By Sean Meyer
Organizers are expecting to draw about 15,000 people and 4,000 dogs to the third annual Pawlooza festival this Saturday (Aug. 20).
The festival, which takes place at the estate of Steve Plunkett on International Homeless Animals’ Day, runs from 10 a.m. to 6 p.m. Events include obedience demonstrations, a pet psychic show, trailwalks, an ugliest dog competition, pet first aid demonstration and the ever-popular dock diving contest
Pawlooza is a fundraiser for two not-for-profit agencies: Animal Rescue Foundation (ARF) Ontario and Leads Employment Services. That might be what the festival can be defined as, but Craig Huffman, Pawlooza’s festival director, has a much more colourful description of what it is.
“It is a crazy, wacky, silly, ridiculous dog festival with more events, more vendors, more things happening than you could ever imagine,” Huffman said. “It’s for people who don’t have dogs and just want to support animal rescue, and obviously, for people who do have and love dogs.”
Pawlooza has grown into an event that animal rescue organizations have come to rely on as a way of getting out their messages.
“We quickly realized it was going to be more than just a fundraiser,” Huffman said. “It is an event that we hope will make a difference in the animal rescue community.”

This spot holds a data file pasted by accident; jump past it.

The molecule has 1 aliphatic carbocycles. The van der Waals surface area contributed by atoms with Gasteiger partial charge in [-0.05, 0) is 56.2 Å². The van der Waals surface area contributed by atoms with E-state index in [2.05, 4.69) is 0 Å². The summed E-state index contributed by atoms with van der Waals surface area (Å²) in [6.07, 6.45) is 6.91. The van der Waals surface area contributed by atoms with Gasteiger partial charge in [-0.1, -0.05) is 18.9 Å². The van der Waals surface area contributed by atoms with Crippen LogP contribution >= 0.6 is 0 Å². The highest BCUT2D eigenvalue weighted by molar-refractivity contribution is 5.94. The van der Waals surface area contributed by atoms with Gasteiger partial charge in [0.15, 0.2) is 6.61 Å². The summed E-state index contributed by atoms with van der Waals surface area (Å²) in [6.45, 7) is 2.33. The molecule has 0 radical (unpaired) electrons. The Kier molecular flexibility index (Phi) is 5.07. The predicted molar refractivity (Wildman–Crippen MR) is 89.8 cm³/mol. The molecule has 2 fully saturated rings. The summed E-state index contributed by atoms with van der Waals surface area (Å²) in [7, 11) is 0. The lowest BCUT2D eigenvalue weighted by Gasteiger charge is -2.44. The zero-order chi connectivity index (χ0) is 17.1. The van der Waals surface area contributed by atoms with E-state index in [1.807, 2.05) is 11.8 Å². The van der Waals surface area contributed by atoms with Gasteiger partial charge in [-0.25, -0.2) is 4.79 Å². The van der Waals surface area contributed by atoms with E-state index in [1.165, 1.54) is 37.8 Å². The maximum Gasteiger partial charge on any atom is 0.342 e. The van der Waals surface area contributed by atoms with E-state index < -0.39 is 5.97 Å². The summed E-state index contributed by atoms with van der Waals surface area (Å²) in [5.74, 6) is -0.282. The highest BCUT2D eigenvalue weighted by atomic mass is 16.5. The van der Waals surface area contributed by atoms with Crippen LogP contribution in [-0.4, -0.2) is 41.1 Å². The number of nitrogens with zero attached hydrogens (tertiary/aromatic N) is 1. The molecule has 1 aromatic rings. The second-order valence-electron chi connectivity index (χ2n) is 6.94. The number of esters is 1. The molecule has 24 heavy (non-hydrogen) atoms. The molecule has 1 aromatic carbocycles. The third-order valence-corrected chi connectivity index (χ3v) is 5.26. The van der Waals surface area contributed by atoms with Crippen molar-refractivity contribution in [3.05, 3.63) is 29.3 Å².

Huffman said all the volunteers — himself included — are unpaid for their efforts, but are committed to Pawlooza because of everything they have learned about the efforts of animal rescue groups.
Not only has the rescue community embraced Pawlooza, which has grown past London and across the country, but also the corporate community. Corporations like Fido, Sifton Properties, and Davis Martindale Chartered Accountants have come together with other small and large businesses to provide Huffman with the funding he says makes Pawlooza possible.
The fundraising component of Pawlooza will always be a key for the festival. Huffman said corporate and private donations cover most costs associated with staging the event.
Fees paid by vendors, monies raised through food sales and the $10 charged for parking per vehicle cover the rest. Once the bills are paid, the fundraising for ARF and Leads can take place.
“For the last two years we have been at $35,000 each. It isn’t a lot considering all the time we put in, but it is enough to keep us going, which is what we want,” said Huffman, who added it isn’t the only thing that matters. “We think of it not only in terms of covering our financial needs, but also helping the rescue groups do what they do. There is the education that goes on. There is the dogs that end up being adopted because of this day. That is why we are doing this, why we will keep doing this.”
ARF works with First Nations and rural communities throughout Ontario to rescue, rehab and re-home stray dogs and cats. Leads helps people with disabilities throughout southwestern Ontario find employment and receive skills training.